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Part I Writing (30 minutes)
Directions: For this part, you are allowed 30 minutes to write an essay commenting on the remark "Earth provides enough to satisfy every man's need, but not every man's greed." You can cite examples to illustrate your point. You should write at least 150 words but no more than 200 words.
Part II Reading Comprehension (Skimming and Scanning) (15 minutes)
Directions: In this part, you will have 15 minutes to go over the passage quickly and answer the questions on Answer Sheet 1. For questions 1-7, choose the best answer from the four choices marked A) , B) , C) and D) . For questions 8-10, complete the sentences with the information given in the passage.
Welcome, Freshmen. Have an iPod.
Taking a step that many professors may view as a bit counterproductive, some colleges and universities are doling out Apple iPhones and Internet-capable iPods to their students.
The always-on Internet devices raise some novel possibilities, like tracking where students gather together. With far less controversy, colleges could send messages about canceled classes, delayed buses, campus crises or just the cafeteria menu.
While schools emphasize its usefulness-online research in class and instant polling of students, for example - a big part of the attraction is, undoubtedly, that the iPhone is cool and a hit with students. Being equipped with one of the most recent cutting-edge IT products could just help a college or university foster a cutting-edge reputation.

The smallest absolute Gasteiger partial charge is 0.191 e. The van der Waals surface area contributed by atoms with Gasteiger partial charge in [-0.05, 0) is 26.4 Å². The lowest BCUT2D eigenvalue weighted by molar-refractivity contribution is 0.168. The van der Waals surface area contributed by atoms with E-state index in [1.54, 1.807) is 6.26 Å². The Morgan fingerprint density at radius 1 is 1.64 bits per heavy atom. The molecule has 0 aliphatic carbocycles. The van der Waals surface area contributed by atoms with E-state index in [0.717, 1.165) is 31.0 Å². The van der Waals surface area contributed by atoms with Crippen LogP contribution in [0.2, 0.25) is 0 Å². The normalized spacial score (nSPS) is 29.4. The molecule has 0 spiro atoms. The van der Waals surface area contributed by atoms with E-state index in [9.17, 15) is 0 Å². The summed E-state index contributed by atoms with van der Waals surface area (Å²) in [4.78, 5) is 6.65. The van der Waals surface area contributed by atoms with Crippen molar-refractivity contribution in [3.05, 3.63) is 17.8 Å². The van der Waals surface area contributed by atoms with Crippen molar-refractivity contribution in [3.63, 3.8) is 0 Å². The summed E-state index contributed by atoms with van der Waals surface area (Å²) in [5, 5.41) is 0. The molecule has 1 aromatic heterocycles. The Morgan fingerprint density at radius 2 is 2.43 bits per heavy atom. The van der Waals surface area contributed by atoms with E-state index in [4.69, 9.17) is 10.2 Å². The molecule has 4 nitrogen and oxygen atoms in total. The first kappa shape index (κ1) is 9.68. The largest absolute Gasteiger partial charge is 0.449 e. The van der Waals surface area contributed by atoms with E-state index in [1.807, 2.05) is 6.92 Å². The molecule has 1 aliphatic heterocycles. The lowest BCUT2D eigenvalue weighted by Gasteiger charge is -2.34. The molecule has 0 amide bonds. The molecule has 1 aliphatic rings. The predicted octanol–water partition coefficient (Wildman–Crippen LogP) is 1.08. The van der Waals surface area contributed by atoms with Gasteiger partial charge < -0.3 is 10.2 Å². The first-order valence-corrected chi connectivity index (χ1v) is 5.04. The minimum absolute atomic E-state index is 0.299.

Apple stands to win as well, hooking more young consumers with decades of technology purchases ahead of them. The lone losers, some fear, could be professors.
Students already have laptops and cell phones, of course, but the newest devices can take class distractions to a new level. They practically beg a user to ignore the long-suffering professor struggling to pass on accumulated wisdom from the front of the room - a prospect that teachers find most irritating and students view as, well, inevitable.
"When it gets a little boring, I might pull it out," acknowledged Naomi Pugh, a first-year student at Freed- Hardeman University in Henderson, Tenn., referring to her new iPod Touch, which can connect to the Internet over a campus wireless network. She speculated that professors might try even harder to make classes interesting if they were to compete with the devices.
Experts see a movement toward the use of mobile technology in education, though they say it is in its infancy as professors try to come up with useful applications. Providing powerful hand-held devices is sure to fuel debates over the role of technology in higher education.
"We think this is the way the future is going to work," said Kyle Dickson, co-director of research and the mobile learning initiative at Abilene Christian University in Texas, which has bought more than 600 iPhones and 300 iPods for students entering this fall.